This New Parisian Hotel Feels Just Like a Pied-à-Terre — Here's Why We Love It

A brutalist former Holiday Inn gets a chic remake in Saint-Germain-des-Prés.

<p>Kate Devine</p>

Kate Devine

There is a particular joy for a longtime Paris resident - 17 years and counting! – in returning to the place that so profoundly shaped their Parisian journey.

For me, that place is a specific street: the quiet rue de l’Abbé Grégoire, tucked behind the bustling rue de Rennes, where I once spent six weeks studying at the Chamber of Commerce and Industry. Five days a week in 2006, I trekked from my residence in the 13th arrondissement to Saint-Germain-des-Prés. I’d ascend from the Saint-Placide metro and come face to face with the espresso drinkers on the terrace of L’Horizon café before turning the corner and catching the familiar green glow of a Holiday Inn sign.

The Holiday Inn’s boxy, brutalist building wasn’t noteworthy save for the fact that it shared a block with my momentous first summer as a Parisian. And for years, I’d find the same reliable sight when I'd return to the area. Seventeen years later, though, that forgettable hotel has been entirely and delightfully transformed into the Hotel des Grands Voyageurs, which opened at the end of 2023. (I was happy to hear that the EQ Group, whose first Paris property, Hotel Dame des Arts, also occupies a reconverted Holiday Inn, kept on the excellent former staff as part of their hospitality team.) That this once sleepy stretch has become a destination in its own right in recent years – for dining, namely at Colorova and Quinsou – made my recent 24-hour staycation all the more compelling.

<p>Kate Devine</p>

Kate Devine

Right from the entryway, I was charmed by the handiwork of Italian interior architect Fabrizio Casiraghi, who turned what he called a “very challenging canvas” into a warm and sophisticated space that recalls the quartier’s historic art scene and the golden age of travel. There’s an unmistakable 1940s Orient Express-meets-luxury liner aesthetic throughout, a subdued residential glam that runs from the ground floor with its mahogany-paneled walls, brass accents, and coffered ceilings to 138 guest rooms.

“The format of the building, with its long corridors upstairs and standardized rooms, pushed me to create something a bit bold right from the entrance,” explained the Milanese designer. “One way to do that was through the design scheme and the use of art." You'll see Osanna Visconti's cast-bronze Foglie leaves on lobby mirrors flanked by Gustav Klimt lithographs, while talented Parisian sculptor François Gilles made the framed bas reliefs above each bed.

That harmonious mix of old-world style and contemporary comforts, on top of soft lighting wherever I went, made it easy to slip into relaxation mode – and that's by design, according to general manager Delphine Bao. “This residential setting creates a more intimate and personalized atmosphere,” Bao said. On top of that, she added, the location offers a different kind of experience, “a glimpse of local life with bustling markets, charming cafés, and a community spirit.”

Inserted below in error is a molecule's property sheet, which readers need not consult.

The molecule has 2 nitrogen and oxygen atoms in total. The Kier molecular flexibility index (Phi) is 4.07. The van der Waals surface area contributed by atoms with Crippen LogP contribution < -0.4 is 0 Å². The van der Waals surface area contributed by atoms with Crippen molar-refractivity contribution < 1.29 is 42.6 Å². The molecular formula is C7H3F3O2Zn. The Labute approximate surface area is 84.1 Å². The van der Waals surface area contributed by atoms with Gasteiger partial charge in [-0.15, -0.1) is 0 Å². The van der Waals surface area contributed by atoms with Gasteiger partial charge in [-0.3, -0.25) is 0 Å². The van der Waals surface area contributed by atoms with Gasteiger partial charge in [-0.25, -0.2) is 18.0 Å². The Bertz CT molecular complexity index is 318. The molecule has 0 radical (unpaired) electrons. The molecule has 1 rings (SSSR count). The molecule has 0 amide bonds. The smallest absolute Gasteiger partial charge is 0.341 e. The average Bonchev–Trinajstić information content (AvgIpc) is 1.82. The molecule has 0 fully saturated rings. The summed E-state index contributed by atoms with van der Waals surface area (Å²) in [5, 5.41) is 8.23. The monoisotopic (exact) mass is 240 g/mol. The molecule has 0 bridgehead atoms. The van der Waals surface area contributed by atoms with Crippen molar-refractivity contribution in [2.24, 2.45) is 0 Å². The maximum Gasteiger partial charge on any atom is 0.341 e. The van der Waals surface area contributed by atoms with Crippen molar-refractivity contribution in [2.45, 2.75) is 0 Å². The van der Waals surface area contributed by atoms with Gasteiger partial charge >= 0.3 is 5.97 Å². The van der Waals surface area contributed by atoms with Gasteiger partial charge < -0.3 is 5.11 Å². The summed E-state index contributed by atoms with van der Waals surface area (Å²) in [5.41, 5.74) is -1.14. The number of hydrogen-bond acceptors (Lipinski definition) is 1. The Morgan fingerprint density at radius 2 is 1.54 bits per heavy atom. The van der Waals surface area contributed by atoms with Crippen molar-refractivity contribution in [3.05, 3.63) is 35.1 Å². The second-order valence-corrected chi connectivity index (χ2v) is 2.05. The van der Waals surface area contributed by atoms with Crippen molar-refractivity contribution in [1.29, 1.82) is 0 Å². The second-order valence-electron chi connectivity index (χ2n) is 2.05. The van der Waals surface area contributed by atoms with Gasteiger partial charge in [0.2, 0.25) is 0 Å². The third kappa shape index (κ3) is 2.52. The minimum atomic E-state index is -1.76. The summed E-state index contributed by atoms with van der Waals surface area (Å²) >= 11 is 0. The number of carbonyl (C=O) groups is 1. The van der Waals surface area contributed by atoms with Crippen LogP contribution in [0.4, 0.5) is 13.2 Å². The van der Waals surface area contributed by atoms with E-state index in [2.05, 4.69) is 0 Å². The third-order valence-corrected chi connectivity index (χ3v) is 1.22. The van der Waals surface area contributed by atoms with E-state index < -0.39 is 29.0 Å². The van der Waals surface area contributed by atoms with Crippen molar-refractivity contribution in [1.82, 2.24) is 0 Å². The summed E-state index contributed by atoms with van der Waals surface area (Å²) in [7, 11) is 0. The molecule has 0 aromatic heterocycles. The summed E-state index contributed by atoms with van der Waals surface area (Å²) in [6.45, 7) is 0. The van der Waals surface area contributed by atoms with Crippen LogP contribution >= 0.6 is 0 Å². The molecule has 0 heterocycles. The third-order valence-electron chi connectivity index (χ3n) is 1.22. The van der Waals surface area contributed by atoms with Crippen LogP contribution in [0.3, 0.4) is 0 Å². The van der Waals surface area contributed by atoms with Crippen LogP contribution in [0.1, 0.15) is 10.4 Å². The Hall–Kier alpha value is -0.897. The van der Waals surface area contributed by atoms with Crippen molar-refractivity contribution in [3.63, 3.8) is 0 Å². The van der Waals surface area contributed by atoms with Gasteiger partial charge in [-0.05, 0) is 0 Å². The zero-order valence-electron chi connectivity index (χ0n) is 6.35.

Going about it as a local (which I am, full-time, but on the right bank) is precisely what my husband and I intended to do.

After freshening up, peering out my 5th-floor window to catch the dusty pink winter sunset, and kicking back with a cup of tea, we strolled the neighborhood. We stopped into Le Visionnaire to try on some sunglasses, took a spin through Le Bon Marché, only a five-minute walk away, and folded into local nightlife with an apéro at Sauvage Cave before posting up for a leisurely, candlelit dinner at the hotel restaurant. The concept of a grand voyage bore out on a transatlantic menu of comforts featuring a Suprême de Volaille with perfectly crisp fries, a New York-style strip steak, and a baked Alaska for dessert. Fully sated, it was time to luxuriate in a hot shower with Diptyque bath products and fall into bed.

Here, a look at what else there is to love about the Hotel des Grands Voyageurs. 

Hotel des Grands Voyageurs

  • Chic, old-world residential design goes a long way toward making this feel like a true pied-à-terre and part of the neighborhood's fabric.

  • A food and beverage program you’ll actually want to try — from the Poppy, a speakeasy cocktail bar, to the ‘transatlantic’ brasserie.

  • The fitness room with state-of-the-art equipment and artistic touches that create design continuity with the rest of the property.

  • A quiet but well-situated location between the Montparnasse train station and the heart of Saint-Germain-des-Prés, putting guests only a short walk from the Bon Marché and top left-bank restaurants.

The Rooms

<p>Kate Devine</p>